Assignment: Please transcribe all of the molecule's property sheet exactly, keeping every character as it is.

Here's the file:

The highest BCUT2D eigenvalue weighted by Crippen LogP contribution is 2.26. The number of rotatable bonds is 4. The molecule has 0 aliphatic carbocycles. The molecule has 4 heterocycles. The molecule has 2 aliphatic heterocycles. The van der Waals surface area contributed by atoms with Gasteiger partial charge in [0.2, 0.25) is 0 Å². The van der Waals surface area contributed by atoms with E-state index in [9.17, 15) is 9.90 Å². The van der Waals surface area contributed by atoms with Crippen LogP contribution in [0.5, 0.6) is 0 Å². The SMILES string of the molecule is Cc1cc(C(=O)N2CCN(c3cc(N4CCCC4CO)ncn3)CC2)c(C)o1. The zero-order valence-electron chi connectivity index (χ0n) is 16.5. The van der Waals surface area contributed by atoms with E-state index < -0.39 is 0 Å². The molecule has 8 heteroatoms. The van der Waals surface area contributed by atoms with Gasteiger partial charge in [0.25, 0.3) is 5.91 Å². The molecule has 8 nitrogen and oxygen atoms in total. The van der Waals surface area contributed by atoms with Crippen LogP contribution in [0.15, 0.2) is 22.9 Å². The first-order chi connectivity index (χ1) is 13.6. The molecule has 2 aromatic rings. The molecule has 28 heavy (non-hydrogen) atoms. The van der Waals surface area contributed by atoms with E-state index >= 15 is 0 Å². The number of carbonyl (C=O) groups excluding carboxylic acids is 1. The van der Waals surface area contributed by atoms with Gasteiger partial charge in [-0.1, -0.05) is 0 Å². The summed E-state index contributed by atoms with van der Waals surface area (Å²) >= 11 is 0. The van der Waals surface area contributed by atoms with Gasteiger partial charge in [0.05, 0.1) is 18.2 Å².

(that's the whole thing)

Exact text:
The highest BCUT2D eigenvalue weighted by Crippen LogP contribution is 2.26. The number of rotatable bonds is 4. The molecule has 0 aliphatic carbocycles. The molecule has 4 heterocycles. The molecule has 2 aliphatic heterocycles. The van der Waals surface area contributed by atoms with Gasteiger partial charge in [0.2, 0.25) is 0 Å². The van der Waals surface area contributed by atoms with E-state index in [9.17, 15) is 9.90 Å². The van der Waals surface area contributed by atoms with Crippen LogP contribution in [0.5, 0.6) is 0 Å². The SMILES string of the molecule is Cc1cc(C(=O)N2CCN(c3cc(N4CCCC4CO)ncn3)CC2)c(C)o1. The zero-order valence-electron chi connectivity index (χ0n) is 16.5. The van der Waals surface area contributed by atoms with E-state index < -0.39 is 0 Å². The molecule has 8 heteroatoms. The van der Waals surface area contributed by atoms with Gasteiger partial charge in [0.25, 0.3) is 5.91 Å². The molecule has 8 nitrogen and oxygen atoms in total. The van der Waals surface area contributed by atoms with Crippen LogP contribution in [0.15, 0.2) is 22.9 Å². The first-order chi connectivity index (χ1) is 13.6. The molecule has 2 aromatic rings. The molecule has 28 heavy (non-hydrogen) atoms. The van der Waals surface area contributed by atoms with E-state index >= 15 is 0 Å². The number of carbonyl (C=O) groups excluding carboxylic acids is 1. The van der Waals surface area contributed by atoms with Gasteiger partial charge in [-0.1, -0.05) is 0 Å². The summed E-state index contributed by atoms with van der Waals surface area (Å²) >= 11 is 0. The van der Waals surface area contributed by atoms with Gasteiger partial charge in [0.05, 0.1) is 18.2 Å².